The good folks at Atlas of Giving have come out with their 2014 annual report. Some may remember this group from their dust up with Giving USA about a year ago. We’re not picking sides on which enterprise employs the best method. But we do believe that a little competition is good for the industry. We also enjoy consider different viewpoints on estimating the level of giving in our great nation. Few industry insiders will argue that 2014 was a pretty good year for giving, as this report clearly identifies. We’ve highlighted some of the facts contained in their report, which is very informative.
Atlas of Giving
2014 charitable giving review
Total Charitable Giving in 2014 was a record $456.73 Billion – up 9.3% over 2013. This extraordinary sum was fueled by favorable economic factors that drive giving, an increasing number of nonprofits, the impact of donor advised funds and new and more effective fundraising technologies and techniques.
Charitable Giving in the U.S. is primarily a function of specific economic, demographic, and event factors. Individuals cannot give unless they have disposable income or surplus assets such as stock or real estate. Grant-making foundations are able to give more when the values of their investment portfolios grow. Corporate donors are able to give when their earnings are strong and their debt is low. Growing numbers of nonprofits means more new giving.
An improved employment picture drove much of the growth. Individual donors account for 74% of all U.S. giving. As a result, improving employment significantly impacts the overall U.S. giving total.
other contributing factors
Double digit growth in stock prices fueled giving to organizations that rely on campaigns and major gifts, such as Colleges and Universities.
Low inflation has given individuals and corporations more discretionary income for making charitable contributions.
Consumer confidence is high. When consumers feel good about the economy, they tend to give more.
Historically low interest rates help everyone’s bottom line. When individuals and businesses are paying less on borrowed money, they have more to give.
A significant reduction in energy prices frees up more discretionary income. Finding lower prices at the gas pump is like finding new money for donors and potential donors.
Nationally, the number of nonprofits has grown 50% in the last 12 years.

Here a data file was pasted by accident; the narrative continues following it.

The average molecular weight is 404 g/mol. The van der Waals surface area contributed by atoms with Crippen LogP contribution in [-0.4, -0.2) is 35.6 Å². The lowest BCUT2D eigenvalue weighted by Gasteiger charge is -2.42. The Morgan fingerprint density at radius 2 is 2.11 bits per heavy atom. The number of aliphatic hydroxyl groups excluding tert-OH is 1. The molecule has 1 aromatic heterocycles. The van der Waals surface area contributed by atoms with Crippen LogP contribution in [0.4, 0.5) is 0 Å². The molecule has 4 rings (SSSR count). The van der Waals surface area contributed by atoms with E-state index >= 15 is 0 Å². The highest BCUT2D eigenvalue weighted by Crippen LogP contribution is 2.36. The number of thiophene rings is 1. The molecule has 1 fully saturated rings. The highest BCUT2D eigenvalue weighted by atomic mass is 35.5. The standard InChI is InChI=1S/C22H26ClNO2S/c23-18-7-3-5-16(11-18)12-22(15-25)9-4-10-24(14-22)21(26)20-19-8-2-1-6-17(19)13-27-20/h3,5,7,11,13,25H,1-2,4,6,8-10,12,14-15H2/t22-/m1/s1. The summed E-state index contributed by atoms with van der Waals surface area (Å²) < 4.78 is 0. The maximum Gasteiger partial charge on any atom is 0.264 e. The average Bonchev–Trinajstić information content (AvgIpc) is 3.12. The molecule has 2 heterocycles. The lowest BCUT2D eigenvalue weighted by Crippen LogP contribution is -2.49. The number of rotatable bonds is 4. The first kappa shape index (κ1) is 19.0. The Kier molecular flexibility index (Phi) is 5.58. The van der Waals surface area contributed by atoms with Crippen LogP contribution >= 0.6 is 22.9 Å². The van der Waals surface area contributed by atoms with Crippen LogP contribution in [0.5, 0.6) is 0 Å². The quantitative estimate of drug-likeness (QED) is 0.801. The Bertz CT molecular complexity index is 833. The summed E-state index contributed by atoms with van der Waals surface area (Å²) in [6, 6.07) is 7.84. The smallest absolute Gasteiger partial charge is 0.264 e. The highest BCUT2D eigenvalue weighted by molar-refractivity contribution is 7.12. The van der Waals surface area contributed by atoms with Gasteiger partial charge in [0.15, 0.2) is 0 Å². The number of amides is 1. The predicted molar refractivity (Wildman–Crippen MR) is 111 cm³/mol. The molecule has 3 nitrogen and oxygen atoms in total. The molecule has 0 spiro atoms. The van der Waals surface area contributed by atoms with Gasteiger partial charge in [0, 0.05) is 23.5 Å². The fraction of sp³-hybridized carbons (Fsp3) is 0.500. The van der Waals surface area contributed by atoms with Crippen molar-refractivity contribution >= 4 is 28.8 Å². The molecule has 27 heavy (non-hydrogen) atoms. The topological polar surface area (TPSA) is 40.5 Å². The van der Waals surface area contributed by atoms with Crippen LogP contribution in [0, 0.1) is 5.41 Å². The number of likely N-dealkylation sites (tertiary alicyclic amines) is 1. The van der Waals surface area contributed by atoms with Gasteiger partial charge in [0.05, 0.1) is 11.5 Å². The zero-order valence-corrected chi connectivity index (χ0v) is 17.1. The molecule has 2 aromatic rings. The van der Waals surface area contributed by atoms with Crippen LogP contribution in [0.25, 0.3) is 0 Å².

Growing utilization of more sophisticated fundraising technology like online giving, crowd-funding, and prospect screening algorithms means that charities are becoming more effective and efficient in raising money every year.
There has been a substantial increase in giving to donor advised fund accounts and grants from those accounts. In 2014, these funds accounted for $29.44 billion of all charitable giving – 6.4% of the 2014 total.
additional giving facts
- Individual mega-gifts of $100 million or more accounted for about 1% of all giving.
- Annual growth in giving to the Human Needs/Disaster, Education, and Environmental sectors has been in the double-digits since 2010.
- Church giving is growing at less than half the rate of the fastest growing giving sectors.
- Improving employment numbers provide the best giving benefit to nonprofits that rely on small gifts from many individual donors.
- Online giving continues to increase in popularity.
- The impact of donor advised funds on the charitable giving economy is the most substantial change since the recession.
2015 charitable giving forecast
An expected correction in stock prices – A decline ending the 4th longest bull market in US history will significantly impact giving to donor advised funds, the education sector (2nd largest giving sector), and any nonprofit that relies heavily on major gifts or campaign giving.
An expected increase in interest rates in the second half of 2015 – Paying more in interest will impact discretionary income for both individual and corporate donors
Eurozone trouble led by weakening economies in Germany, France, and Italy – Forty percent of all publically traded stock company sales are to the Eurozone. A weak Eurozone economy will negatively impact the ability of U.S. corporations to make charitable gifts.
Continuing decline in employment compensation – Though 2014 brought some much needed employment news, compensation levels for the employed are still below pre-recession levels. In addition, underemployment is a growing drain on the economy and charitable giving.
Rising geostrategic corporate competition, primarily from Asia – As Asian goods and services provide more competition, the value of U.S. companies is weakened. This puts pressure on American jobs and compensation, leading to less money available to the charitable giving economy.
The Atlas of Giving updates its forecast monthly.